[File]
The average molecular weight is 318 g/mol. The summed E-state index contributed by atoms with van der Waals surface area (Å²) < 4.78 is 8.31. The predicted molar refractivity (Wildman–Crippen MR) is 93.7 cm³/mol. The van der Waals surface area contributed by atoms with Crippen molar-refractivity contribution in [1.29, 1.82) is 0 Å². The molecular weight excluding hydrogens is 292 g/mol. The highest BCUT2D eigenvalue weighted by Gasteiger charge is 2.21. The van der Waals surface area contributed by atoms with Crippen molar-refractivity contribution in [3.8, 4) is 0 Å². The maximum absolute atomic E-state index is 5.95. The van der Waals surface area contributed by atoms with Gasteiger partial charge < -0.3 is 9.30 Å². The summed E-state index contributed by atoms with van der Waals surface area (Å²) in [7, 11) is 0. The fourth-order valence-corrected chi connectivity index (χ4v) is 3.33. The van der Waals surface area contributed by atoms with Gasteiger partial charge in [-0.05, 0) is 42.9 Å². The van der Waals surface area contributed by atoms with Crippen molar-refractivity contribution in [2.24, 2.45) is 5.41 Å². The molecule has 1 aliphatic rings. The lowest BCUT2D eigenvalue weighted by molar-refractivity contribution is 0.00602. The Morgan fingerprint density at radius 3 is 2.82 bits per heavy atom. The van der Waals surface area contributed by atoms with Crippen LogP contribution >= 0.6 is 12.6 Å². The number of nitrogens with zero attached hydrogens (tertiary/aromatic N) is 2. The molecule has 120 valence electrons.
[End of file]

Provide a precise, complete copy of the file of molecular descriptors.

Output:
The average molecular weight is 318 g/mol. The summed E-state index contributed by atoms with van der Waals surface area (Å²) < 4.78 is 8.31. The predicted molar refractivity (Wildman–Crippen MR) is 93.7 cm³/mol. The van der Waals surface area contributed by atoms with Crippen molar-refractivity contribution in [1.29, 1.82) is 0 Å². The molecular weight excluding hydrogens is 292 g/mol. The highest BCUT2D eigenvalue weighted by Gasteiger charge is 2.21. The van der Waals surface area contributed by atoms with Crippen molar-refractivity contribution in [3.8, 4) is 0 Å². The maximum absolute atomic E-state index is 5.95. The van der Waals surface area contributed by atoms with Gasteiger partial charge < -0.3 is 9.30 Å². The summed E-state index contributed by atoms with van der Waals surface area (Å²) in [7, 11) is 0. The fourth-order valence-corrected chi connectivity index (χ4v) is 3.33. The van der Waals surface area contributed by atoms with Gasteiger partial charge in [-0.05, 0) is 42.9 Å². The van der Waals surface area contributed by atoms with Crippen molar-refractivity contribution in [2.24, 2.45) is 5.41 Å². The molecule has 1 aliphatic rings. The lowest BCUT2D eigenvalue weighted by molar-refractivity contribution is 0.00602. The Morgan fingerprint density at radius 3 is 2.82 bits per heavy atom. The van der Waals surface area contributed by atoms with Crippen LogP contribution >= 0.6 is 12.6 Å². The number of nitrogens with zero attached hydrogens (tertiary/aromatic N) is 2. The molecule has 120 valence electrons.